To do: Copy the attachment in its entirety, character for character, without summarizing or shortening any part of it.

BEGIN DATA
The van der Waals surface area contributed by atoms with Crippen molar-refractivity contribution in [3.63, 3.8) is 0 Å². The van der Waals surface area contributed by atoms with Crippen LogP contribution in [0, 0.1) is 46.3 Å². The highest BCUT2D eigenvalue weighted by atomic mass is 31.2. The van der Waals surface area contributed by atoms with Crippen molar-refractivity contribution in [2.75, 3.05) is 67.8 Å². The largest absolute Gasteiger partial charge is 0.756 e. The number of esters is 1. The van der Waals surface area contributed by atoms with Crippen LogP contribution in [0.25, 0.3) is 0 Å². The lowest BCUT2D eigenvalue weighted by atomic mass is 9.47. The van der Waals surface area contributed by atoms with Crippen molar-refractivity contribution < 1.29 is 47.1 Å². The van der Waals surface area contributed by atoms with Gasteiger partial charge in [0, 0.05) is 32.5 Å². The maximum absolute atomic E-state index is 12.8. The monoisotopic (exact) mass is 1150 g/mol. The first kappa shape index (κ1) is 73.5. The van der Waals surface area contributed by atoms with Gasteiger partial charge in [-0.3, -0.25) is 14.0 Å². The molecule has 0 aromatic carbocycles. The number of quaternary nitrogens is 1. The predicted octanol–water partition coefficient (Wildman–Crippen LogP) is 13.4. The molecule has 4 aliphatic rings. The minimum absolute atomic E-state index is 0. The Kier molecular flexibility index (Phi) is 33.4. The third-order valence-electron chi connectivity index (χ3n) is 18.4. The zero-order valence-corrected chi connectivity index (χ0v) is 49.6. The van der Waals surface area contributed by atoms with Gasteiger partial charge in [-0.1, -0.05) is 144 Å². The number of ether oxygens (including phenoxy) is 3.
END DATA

The van der Waals surface area contributed by atoms with Crippen molar-refractivity contribution in [3.63, 3.8) is 0 Å². The van der Waals surface area contributed by atoms with Crippen LogP contribution in [0, 0.1) is 46.3 Å². The highest BCUT2D eigenvalue weighted by atomic mass is 31.2. The van der Waals surface area contributed by atoms with Crippen molar-refractivity contribution in [2.75, 3.05) is 67.8 Å². The largest absolute Gasteiger partial charge is 0.756 e. The number of esters is 1. The van der Waals surface area contributed by atoms with Crippen LogP contribution in [0.25, 0.3) is 0 Å². The lowest BCUT2D eigenvalue weighted by atomic mass is 9.47. The van der Waals surface area contributed by atoms with Crippen molar-refractivity contribution < 1.29 is 47.1 Å². The van der Waals surface area contributed by atoms with Gasteiger partial charge in [0, 0.05) is 32.5 Å². The maximum absolute atomic E-state index is 12.8. The monoisotopic (exact) mass is 1150 g/mol. The first kappa shape index (κ1) is 73.5. The van der Waals surface area contributed by atoms with Gasteiger partial charge in [-0.3, -0.25) is 14.0 Å². The molecule has 0 aromatic carbocycles. The number of quaternary nitrogens is 1. The predicted octanol–water partition coefficient (Wildman–Crippen LogP) is 13.4. The molecule has 4 aliphatic rings. The minimum absolute atomic E-state index is 0. The Kier molecular flexibility index (Phi) is 33.4. The third-order valence-electron chi connectivity index (χ3n) is 18.4. The zero-order valence-corrected chi connectivity index (χ0v) is 49.6. The van der Waals surface area contributed by atoms with Gasteiger partial charge in [-0.1, -0.05) is 144 Å². The number of ether oxygens (including phenoxy) is 3.